The Immune Response Of The Human Brain To Abdominal Surgery
ANNALS OF NEUROLOGY
Anton Forsberg PhD, Simon Cervenka MD, PhD, Malin Jonsson Fagerlund MD, PhD, Lars S. Rasmussen MD, PhD, Henrik Zetterberg MD, PhD, et. al.
Annals of Neurology
Surgery launches a systemic inflammatory reaction that reaches the brain and associates with immune activation and cognitive decline. Although preclinical studies have in part described this systemic-to-brain signaling pathway, we lack information on how these changes appear in humans. This study examines the short- and long-term impact of abdominal surgery on the human brain immune system by positron emission tomography (PET) in relation to blood immune reactivity, plasma inflammatory biomarkers, and cognitive function.
Eight males undergoing prostatectomy under general anesthesia were included. Prior to surgery (baseline), at postoperative days 3 to 4, and after 3 months, patients were examined using [11C]PBR28 brain PET imaging to assess brain immune cell activation. Concurrently, systemic inflammatory biomarkers, ex vivo blood tests on immunoreactivity to lipopolysaccharide (LPS) stimulation, and cognitive function were assessed.
Patients showed a global downregulation of gray matter [11C]PBR28 binding of 26 ± 26% (mean ± standard deviation) at 3 to 4 days postoperatively compared to baseline (p = 0.023), recovering or even increasing after 3 months. LPS-induced release of the proinflammatory marker tumor necrosis factor-α in blood displayed a reduction (41 ± 39%) on the 3rd to 4th postoperative day, corresponding to changes in [11C]PBR28 distribution volume. Change in Stroop Color-Word Test performance between postoperative days 3 to 4 and 3 months correlated to change in [11C]PBR28 binding (p = 0.027).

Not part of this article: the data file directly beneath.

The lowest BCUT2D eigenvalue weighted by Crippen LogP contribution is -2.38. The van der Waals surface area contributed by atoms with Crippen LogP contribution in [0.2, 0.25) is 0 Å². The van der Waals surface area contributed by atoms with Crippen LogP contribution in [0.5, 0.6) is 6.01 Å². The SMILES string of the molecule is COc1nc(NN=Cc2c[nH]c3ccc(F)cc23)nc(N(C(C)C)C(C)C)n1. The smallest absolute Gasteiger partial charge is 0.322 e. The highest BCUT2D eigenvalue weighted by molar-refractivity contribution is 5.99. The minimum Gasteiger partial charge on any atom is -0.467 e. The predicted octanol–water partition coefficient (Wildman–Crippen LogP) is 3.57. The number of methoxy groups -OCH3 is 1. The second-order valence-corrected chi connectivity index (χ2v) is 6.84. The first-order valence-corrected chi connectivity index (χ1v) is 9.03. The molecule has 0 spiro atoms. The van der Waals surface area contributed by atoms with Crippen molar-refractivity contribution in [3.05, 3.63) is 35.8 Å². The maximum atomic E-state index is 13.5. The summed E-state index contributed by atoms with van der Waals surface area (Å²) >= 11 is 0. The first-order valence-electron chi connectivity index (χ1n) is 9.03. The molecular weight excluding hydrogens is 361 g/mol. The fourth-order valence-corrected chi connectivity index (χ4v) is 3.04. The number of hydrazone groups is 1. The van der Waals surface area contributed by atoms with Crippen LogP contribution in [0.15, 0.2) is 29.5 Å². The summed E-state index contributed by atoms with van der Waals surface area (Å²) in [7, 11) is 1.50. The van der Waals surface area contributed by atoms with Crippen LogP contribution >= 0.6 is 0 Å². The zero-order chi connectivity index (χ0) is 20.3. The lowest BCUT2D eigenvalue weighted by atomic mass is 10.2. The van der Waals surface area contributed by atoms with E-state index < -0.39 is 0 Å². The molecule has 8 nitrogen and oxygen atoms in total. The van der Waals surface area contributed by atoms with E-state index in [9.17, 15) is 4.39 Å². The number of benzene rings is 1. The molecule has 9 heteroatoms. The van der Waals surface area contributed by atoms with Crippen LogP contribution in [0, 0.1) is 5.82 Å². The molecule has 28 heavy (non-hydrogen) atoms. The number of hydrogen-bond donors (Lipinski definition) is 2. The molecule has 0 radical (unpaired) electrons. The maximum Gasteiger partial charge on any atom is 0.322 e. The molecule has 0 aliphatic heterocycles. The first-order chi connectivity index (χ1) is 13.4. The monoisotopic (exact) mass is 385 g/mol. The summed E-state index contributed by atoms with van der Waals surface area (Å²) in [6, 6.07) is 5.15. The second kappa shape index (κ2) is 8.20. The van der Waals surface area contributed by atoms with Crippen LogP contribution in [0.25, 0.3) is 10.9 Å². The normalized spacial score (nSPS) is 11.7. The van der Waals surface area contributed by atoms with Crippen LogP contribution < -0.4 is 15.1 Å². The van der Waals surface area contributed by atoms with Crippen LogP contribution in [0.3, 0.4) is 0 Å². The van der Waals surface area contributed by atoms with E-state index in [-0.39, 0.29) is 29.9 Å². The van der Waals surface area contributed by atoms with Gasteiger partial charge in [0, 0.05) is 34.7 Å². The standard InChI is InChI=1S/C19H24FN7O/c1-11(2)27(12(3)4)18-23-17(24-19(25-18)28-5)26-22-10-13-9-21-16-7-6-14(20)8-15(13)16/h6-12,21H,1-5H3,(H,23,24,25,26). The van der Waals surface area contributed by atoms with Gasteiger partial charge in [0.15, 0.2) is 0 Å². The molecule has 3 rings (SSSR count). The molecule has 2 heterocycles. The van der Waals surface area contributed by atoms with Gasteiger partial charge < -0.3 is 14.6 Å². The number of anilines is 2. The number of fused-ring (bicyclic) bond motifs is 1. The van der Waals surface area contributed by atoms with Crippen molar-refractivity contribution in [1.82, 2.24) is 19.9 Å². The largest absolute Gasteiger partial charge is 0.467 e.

This study translates preclinical data on changes in the brain immune system after surgery to humans, and suggests an interplay between the human brain and the inflammatory response of the peripheral innate immune system. These findings may be related to postsurgical impairments of cognitive function. Ann Neurol 2017;81:572–582